My friend Yvonne gave me this angel when my brother LeRoy died. Roy was a musical man in his own way, so I appropriately named the angel after him, LeRoy. Whenever I look at the angel, Roy, I remember my brother and take a moment to cherish the time we loved and shared together.
I’ve been liking plants ever since I was a little girl because my mom liked the plants and sometimes I think I must have taken after her… Some different story…One of the guys told me the way he roots his plants is people is good ‘bout rooting plants and everyone would tell me a with a grain of corn on the plant, and put it down in the ground and when the corn start comin up, he said that makes the plant start coming up. Well, I never had luck doing that. My luck is still what I call the old fashion way…these roots you see I’m holding in my hand, they are so precious to me because I know they’re going to live with all these roots… I like to put them in the pot because I can set them anywhere and the other ones you just put outside… I can’t tell you how much I love pretty plants and pretty flowers. They are my favorite.
The washboard is one of the old things that my mother had…I think this is the last one she bought before she was able to get a ringer type Maytag washing machine. She kept it in her storage place after she didn’t use it anymore and I told her, “Oh, I would love to have that”… to tell my kids and my grandkids about how easy they have it now. They don’t realize how tough things were back then, that you had to rub the clothes on your hand, then you had to rinse them… hang them up, [and] take them in. But now, kids have the washer and dryers…all they do is let them stay in until they boil up and they just don’t know how blessed they are.
My mother and father had that sausage mill for years and years. When both of them passed I just got it and brought it home with me and I told all my sisters and brothers, “This is going to be mine. I’m going to keep it here to remember my mother and father both,” because really we have ground a lot of sausage with that little mill… and the liver pudding. They would take the hog’s liver and boil it, grind it and put it in a casing just like you did the sausage. We hung it up in the smoke house… You’d go in that smokehouse and get you a piece of liver pudding or sausage and eat it. You could eat it just like it was.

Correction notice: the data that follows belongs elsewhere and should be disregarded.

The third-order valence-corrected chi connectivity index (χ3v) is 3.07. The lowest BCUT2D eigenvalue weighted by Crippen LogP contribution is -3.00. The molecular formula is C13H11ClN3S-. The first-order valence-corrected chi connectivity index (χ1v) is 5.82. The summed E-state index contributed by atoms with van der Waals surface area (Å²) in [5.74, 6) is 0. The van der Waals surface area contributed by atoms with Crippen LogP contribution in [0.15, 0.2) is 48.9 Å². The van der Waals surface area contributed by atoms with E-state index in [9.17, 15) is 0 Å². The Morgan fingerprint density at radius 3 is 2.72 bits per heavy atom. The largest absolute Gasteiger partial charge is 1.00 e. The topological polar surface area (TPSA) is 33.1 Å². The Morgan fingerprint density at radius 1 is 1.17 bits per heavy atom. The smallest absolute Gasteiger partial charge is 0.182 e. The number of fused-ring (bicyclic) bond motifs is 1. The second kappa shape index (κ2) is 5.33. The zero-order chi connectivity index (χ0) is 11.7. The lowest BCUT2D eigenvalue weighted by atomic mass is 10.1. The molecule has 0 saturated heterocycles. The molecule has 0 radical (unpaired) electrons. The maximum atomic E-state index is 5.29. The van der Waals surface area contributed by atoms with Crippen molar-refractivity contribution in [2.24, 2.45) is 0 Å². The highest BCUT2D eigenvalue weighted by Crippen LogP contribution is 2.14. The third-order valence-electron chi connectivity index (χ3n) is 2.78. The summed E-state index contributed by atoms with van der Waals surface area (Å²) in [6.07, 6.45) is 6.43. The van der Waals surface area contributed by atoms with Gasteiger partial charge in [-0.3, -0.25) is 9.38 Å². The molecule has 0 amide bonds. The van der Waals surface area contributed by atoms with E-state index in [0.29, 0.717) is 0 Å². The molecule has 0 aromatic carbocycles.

I began working at Tall Timbers as archivist and I wanted to know a little more about the Beadel’s activities, what their life was like, what their home was like, who their friends were and I found that the diaries were a wealth of information. Mr. Beadel’s diaries were rich in natural history, not so much with political and social history but with his great love of the outdoors. He reflects this on almost every page of his diary. He also notes a lot about what was happening with the tenant families and as we began to get into the project of the tenant families and the family tenant farm, the information in Mr. Beadel’s diaries and ledgers helped with that project.
We came to be on Tall Timbers…in 1928, when I was 2 years old and my father took a job on the plantation…as an assistant superintendent… We moved into a little house down the hill which is still standing… I was just a tot when I came here and later (when) I got so that I was more of a human being Mrs. Beadel would have me come up.
Mrs. Beadel was a very warm and generous person so not having any children of her own she sort of took me under her wing. My mother would scrub me up and I’d come up to the big house and Mrs. Beadel and I would sit on the front porch and have tea. She had oreo cookies, assorted boxes which you don’t see any more. I thought that was the greatest thing in the world. She taught me to sew on buttons and to properly tie my shoes. And every trip that they made to New York or… to Europe…, she would bring me back some little token… but through the years I’ve lost most of all that. I have a little pistol puzzle that she brought back from one trip to New York and I’ve treasured it all these years because it is the last token I have from that era.